Dr Serena Oh is Assistant Director and Head Vet of Veterinary Services in Wildlife Reserves Singapore. She leads a team to provide quality medical care to over 15,000 animals in Jurong Bird Park, Night Safari, River Safari, and Singapore Zoo. The four parks are designated rescued wildlife centres and in addition to the living collection in their charge, Serena and her team provide intensive care to rescued wild animals – including some rare animal species.
Here Dr Serena shares her experience with hand-raising Sandshrew, a critically endangered Sunda pangolin. Number of wild Sunda pangolins have fallen by nearly 80 percent in the last 21 years according to the IUCN.
April 19, 2017 by Dr Serena Oh
Sandshrew the baby Sunda pangolin was brought to the Wildlife Health and Research Centre on 16 January 2017, reportedly found stranded in the Upper Thomson area by a member of the public. Sunda pangolins rank among the rarest animals in the world today and each rescue is critical to the survival of the species.
Weighing in at 522g on arrival, we estimated him to be about 1.5 months old. He was in good condition save for a tick infestation which we managed to treat.
At this tender age, chances of survival in the wild without his mother would have been slim. Baby pangolins usually subsist on their mother’s milk until they are ready to be weaned at 3 months old or above. With no information on the whereabouts of his mom, there was no other option but to raise the baby under human care. I became his surrogate mother.
My daughter – no stranger to my adopted babies as you can imagine – has the charming privilege of naming rescued animals under my care. With Pokémon Go still fresh in her mind she named him Sandshrew, a name which immediately draws resonance in all who can see the resemblance.
Pangolins do not vocalise, but they can exhibit vastly different characters through their behaviours and body language. I hand-raised another rescued baby pangolin named Pungut just a year ago, a much gentler soul than feisty little Sandshrew who has a mind of his own.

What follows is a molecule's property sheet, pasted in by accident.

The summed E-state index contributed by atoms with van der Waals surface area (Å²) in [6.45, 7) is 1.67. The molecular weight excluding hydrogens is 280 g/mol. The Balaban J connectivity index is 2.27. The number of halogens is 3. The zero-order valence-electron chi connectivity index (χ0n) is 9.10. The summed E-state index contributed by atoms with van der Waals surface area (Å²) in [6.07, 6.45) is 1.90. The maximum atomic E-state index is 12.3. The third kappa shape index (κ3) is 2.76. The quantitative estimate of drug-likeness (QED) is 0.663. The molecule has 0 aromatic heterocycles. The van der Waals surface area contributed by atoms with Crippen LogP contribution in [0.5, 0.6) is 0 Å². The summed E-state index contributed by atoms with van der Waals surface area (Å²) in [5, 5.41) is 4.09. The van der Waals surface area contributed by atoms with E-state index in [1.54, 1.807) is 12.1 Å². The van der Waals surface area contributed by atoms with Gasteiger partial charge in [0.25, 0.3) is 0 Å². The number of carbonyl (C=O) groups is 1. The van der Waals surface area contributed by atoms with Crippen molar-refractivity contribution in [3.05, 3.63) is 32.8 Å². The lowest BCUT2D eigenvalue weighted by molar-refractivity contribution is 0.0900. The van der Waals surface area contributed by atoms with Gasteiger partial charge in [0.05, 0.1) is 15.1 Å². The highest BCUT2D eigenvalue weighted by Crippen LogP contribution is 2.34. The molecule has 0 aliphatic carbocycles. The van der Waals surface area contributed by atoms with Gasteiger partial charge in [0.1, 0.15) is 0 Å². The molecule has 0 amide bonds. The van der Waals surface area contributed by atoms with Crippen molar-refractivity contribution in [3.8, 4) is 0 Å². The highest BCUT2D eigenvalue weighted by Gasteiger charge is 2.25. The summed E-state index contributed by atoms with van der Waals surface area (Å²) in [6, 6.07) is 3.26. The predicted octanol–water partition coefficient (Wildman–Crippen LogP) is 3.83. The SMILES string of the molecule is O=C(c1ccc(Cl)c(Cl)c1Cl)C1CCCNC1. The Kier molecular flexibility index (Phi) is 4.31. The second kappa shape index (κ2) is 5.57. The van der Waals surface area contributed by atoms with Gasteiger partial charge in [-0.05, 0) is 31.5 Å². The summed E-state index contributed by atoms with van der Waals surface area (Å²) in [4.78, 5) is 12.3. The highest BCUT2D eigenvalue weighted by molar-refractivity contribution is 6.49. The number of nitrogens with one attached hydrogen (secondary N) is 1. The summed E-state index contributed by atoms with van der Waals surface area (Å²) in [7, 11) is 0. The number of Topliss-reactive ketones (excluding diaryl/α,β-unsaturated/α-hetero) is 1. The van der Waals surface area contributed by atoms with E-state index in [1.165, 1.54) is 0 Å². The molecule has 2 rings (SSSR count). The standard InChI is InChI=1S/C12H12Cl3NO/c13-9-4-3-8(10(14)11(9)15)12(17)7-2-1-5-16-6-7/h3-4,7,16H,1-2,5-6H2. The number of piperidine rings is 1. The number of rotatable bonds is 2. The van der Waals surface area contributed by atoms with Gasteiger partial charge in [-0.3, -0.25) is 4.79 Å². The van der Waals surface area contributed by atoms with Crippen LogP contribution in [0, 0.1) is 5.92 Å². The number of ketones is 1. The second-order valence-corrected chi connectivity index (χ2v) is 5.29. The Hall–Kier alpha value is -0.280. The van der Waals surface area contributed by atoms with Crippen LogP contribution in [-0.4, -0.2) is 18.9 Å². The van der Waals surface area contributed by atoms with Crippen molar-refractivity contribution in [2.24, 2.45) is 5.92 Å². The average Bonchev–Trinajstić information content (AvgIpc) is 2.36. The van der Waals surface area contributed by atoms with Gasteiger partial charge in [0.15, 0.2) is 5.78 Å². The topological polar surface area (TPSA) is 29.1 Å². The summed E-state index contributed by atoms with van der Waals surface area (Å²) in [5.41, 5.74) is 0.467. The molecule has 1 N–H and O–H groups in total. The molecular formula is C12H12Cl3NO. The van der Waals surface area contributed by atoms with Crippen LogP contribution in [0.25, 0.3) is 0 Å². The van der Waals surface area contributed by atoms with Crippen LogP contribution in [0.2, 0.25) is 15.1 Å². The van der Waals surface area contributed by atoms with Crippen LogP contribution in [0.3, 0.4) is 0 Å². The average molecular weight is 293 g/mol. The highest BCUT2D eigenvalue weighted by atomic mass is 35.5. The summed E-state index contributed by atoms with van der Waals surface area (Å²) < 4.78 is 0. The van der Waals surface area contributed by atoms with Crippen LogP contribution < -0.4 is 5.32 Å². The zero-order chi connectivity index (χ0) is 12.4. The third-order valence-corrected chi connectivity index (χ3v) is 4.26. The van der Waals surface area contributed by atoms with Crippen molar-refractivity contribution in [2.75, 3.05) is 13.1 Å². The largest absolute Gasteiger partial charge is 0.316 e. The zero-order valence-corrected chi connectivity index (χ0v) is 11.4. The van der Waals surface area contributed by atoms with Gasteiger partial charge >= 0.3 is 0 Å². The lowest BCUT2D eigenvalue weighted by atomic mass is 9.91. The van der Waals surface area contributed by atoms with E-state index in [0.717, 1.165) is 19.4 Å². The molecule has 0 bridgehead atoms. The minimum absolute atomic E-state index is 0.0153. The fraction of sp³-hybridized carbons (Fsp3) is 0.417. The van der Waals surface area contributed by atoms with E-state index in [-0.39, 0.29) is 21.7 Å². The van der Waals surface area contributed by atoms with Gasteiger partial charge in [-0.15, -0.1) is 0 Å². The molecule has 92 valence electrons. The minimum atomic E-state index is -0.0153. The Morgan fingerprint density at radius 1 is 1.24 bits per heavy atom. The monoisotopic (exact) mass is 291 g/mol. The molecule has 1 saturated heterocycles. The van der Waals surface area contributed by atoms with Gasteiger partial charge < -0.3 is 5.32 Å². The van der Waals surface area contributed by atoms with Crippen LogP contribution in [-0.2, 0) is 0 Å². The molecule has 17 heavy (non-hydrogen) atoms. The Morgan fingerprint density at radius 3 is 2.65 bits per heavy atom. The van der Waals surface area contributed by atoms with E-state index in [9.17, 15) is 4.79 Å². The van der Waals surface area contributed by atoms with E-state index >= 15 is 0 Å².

Being quite accustomed to his mother’s milk, Sandshrew was resistant at the start to taking the artificial teat and milk formula I fed him. Every bottle feeding was a little battle where I had to coax him to drink, and this would take hours at a time! When he decided that he did not want to drink, Sandshrew would curl up to hide his head and adamantly push the bottle away with his right hand and pull the bottle away with his tail. My hands and arms sustained many scratches as a result. I just had to try again later to see if Sandshrew got hungry enough to accept the milk formula.
Now, at about 3 months in, I have gradually reduced milk feeds from four to once a day, and introduced ants’ eggs into his diet for evening feeds. Thankfully he has been receptive so far, lapping up this pangolin delicacy with gusto. Ant’s eggs are part of a pangolin’s natural diet, and the hope is that he will develop a taste for this and learn to forage on his own.
Sandshrew is growing at a steady pace, and has more than doubled his weight to 1216g. At a playful and exploratory age, he has managed to get up to a good deal of mischief. The escape artist has learnt to open swing and sliding doors and topple a few things while wandering about. This heightened activity indicates that he is approaching weaning age and it is almost time for him to return home.
Growing up in a man-made environment, my aim now is to condition Sandshrew to natural surroundings so he can learn to survive in the wild. For now, we go on daily walks in a vegetated area, where he can practice survival skills like digging and climbing. We have further plans to introduce him to an exhibit in our parks with natural substrates for a prolonged period before his eventual reintroduction to the wild.
The plan for his release is firmly underway. We will conduct a soft-release together with our colleagues from National Parks Board once a suitable habitat is found and after we establish that Sandshrew can care for himself independently. As part of the soft release we will also attach a small radio tracker to his scales so that our research team can monitor his post-release progress.
Sandshrew is a little charmer and I am quite attached to him. Yet, when the time comes it is best for him to return to where he came from. I take comfort in knowing that we will be watching over him, at least in the initial stages of his release.